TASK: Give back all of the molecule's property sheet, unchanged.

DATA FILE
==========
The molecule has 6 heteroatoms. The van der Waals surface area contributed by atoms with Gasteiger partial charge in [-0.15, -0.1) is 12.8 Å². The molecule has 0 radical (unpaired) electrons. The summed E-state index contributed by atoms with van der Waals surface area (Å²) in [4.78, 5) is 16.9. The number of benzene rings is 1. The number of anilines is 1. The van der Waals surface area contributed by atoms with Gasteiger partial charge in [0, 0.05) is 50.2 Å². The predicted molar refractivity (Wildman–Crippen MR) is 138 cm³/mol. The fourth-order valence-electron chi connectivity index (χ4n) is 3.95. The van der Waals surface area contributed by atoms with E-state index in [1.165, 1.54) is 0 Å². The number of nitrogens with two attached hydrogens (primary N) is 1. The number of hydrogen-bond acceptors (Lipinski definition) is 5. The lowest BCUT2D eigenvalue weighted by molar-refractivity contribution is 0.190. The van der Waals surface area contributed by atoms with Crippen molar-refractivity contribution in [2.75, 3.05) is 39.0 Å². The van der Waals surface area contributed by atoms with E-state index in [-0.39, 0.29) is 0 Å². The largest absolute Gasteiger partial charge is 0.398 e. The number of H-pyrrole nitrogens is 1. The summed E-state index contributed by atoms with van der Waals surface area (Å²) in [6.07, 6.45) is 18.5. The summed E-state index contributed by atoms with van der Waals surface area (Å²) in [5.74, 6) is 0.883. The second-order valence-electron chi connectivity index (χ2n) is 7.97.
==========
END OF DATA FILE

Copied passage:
The molecule has 6 heteroatoms. The van der Waals surface area contributed by atoms with Gasteiger partial charge in [-0.15, -0.1) is 12.8 Å². The molecule has 0 radical (unpaired) electrons. The summed E-state index contributed by atoms with van der Waals surface area (Å²) in [4.78, 5) is 16.9. The number of benzene rings is 1. The number of anilines is 1. The van der Waals surface area contributed by atoms with Gasteiger partial charge in [0, 0.05) is 50.2 Å². The predicted molar refractivity (Wildman–Crippen MR) is 138 cm³/mol. The fourth-order valence-electron chi connectivity index (χ4n) is 3.95. The van der Waals surface area contributed by atoms with E-state index in [1.165, 1.54) is 0 Å². The number of nitrogens with two attached hydrogens (primary N) is 1. The number of hydrogen-bond acceptors (Lipinski definition) is 5. The lowest BCUT2D eigenvalue weighted by molar-refractivity contribution is 0.190. The van der Waals surface area contributed by atoms with Crippen molar-refractivity contribution in [2.75, 3.05) is 39.0 Å². The van der Waals surface area contributed by atoms with E-state index in [-0.39, 0.29) is 0 Å². The largest absolute Gasteiger partial charge is 0.398 e. The number of H-pyrrole nitrogens is 1. The summed E-state index contributed by atoms with van der Waals surface area (Å²) in [6.07, 6.45) is 18.5. The summed E-state index contributed by atoms with van der Waals surface area (Å²) in [5.74, 6) is 0.883. The second-order valence-electron chi connectivity index (χ2n) is 7.97.